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15 September 2015

Documented Life: Self Portriat

About a year ago, I discovered the Documented Life Project. And it sounded life fun, so I jumped in. Made a planner. Started to re-acquaint myself with my scrapbook supplies (the ones I hadn't gradually gotten rid of after I discovered digital scrapbooking), and generally had a lovely time. It's really satisfying to mess with art again; it's been a long time since I did much of that. Even the digital scrapbooking fell by the wayside after Tigress was in the NICU. For a long time after that it felt like we were playing catch-up. (Like more than a year; she couldn't go around people for months, and it had a lasting impact on our finances; plus, the stress... it just takes time to recover from a NICU stay.) There just wasn't room for so many of the pleasant things. But, we're doing much better now, I'm glad to say. And Tigress is getting bigger, as are the boys, and there's just more time availble for art. Not that I've done every challenge. Not by a long shot! But I've done some challenges, and that's more art than previous years. Plus, the planner gradually morphed from a planner with art into a commonplace book, with doodles. Which is interesting. And I'm keeping that in mind as I start thinking about how to set up for next year. But. That's not ready yet.

So. The other day I was looking at their inspiration and challenges again, and I found this fantastic tutorial. It's for paint. I don't usually mess with paint, much. And I'm frequently unsatisfied with the work that I do. The medium isn't familiar, and it doesn't behave the way I think it should. But, unlike many tutorials that I've looked at, this one left me feeling like, "Hey, I could do that!"

So I'm giving it a try.

First, you pick a selfie, and print it out. I picked one I took a while back. We had been hiking, but my ankle was more sprained than I'd realized when we started out, and the hike was more challenging than it had appeared when we chose it, so the Daddy offered to come pick me up in the car. While Tigress and I waited, I snapped the picture, and I turned it black and white when I printed it for this exercise.

Then you mark it up with a soft lead pencil. The tutorial has directions. I had to dig around to find a soft pencil. I found it and marked up my photo. We look kind of creepy, all marked up like that. But one thing I've learned from Photoshop: the process can be ugly and still turn out a great product. I trust the process more than I used to. 

The graphite transfer is barely there, but it's enough to go on, and it is sure a lot easier to get proportions right when there's a bit of a guide! I'm pretty excited about this process, so far. Doesn't look like much,  yet, but those lines in exactly the right spots are pretty awesome.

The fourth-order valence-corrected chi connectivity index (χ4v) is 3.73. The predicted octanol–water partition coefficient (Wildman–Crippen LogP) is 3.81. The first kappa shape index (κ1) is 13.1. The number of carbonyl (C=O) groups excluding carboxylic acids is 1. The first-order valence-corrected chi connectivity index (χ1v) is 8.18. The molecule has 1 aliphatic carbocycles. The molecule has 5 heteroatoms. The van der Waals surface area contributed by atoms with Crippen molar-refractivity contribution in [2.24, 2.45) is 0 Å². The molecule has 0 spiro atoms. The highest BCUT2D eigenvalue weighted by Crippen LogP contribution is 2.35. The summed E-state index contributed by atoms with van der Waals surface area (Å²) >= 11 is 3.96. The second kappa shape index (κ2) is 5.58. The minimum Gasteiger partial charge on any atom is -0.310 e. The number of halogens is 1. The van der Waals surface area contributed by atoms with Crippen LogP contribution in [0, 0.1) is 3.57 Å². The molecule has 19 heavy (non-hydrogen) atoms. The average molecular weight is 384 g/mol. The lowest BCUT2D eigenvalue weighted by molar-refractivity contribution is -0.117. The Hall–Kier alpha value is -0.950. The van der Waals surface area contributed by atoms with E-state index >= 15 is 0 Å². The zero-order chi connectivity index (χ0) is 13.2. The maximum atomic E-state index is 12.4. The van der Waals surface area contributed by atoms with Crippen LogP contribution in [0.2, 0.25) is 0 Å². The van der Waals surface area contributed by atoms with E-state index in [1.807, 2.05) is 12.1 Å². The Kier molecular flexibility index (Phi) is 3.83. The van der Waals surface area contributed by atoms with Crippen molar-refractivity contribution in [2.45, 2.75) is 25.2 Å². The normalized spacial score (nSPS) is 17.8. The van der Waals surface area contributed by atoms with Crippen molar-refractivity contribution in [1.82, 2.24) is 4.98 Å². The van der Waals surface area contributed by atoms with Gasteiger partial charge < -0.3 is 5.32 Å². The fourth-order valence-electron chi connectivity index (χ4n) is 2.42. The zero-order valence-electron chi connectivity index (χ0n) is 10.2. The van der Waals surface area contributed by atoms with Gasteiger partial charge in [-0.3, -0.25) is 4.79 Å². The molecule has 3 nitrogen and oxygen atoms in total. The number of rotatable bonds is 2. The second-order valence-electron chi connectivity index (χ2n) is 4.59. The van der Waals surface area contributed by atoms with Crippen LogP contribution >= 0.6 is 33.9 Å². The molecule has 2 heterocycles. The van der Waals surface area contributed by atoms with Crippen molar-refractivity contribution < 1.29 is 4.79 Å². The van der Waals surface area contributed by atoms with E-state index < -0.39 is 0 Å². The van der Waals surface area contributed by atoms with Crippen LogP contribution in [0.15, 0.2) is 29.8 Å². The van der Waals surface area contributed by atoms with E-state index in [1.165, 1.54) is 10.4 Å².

Next, you draw in more of the detail, using your photo as reference. With the rest of the lines on it, my photo was hard to use, so I printed a second copy and got to work. I actually ended up using both with and without lines as I drew. The  biggest challenge with this step was that doing the lines like this reversed the picture, and I'm not used to working reversed.

Ugh. The reversing of the picture is becoming a problem; I need and eraser. But the one I tried didn't work. My daughter's face is fine; I'm even happy with it. But all the oops-other side moments are making me look like a clown. The scary kind. I think I need to call in the big guns: I'm texting my sister. She messes around far more often and with much more skill. (She even designs baby clothes!) It's time to consult. 

At this point, I let it sit for several days. Partly because, well, life happened. Partly because I was frustrated. As the frustration faded, so did some of my dissatisfaction. So I added a few extra details and was ready to get started on the paint.

After looking at my tutorial again, I realized that the artist has a video of her process, so I watched that:

In the end, I'm pretty pleased, particularly for the first time I've tried a technique. Next time I do this sort of thing, I think one of those dramatic photos with the face half in deep shadows. It would, I think, work better than the photo I did use, which was slightly overexposed. 


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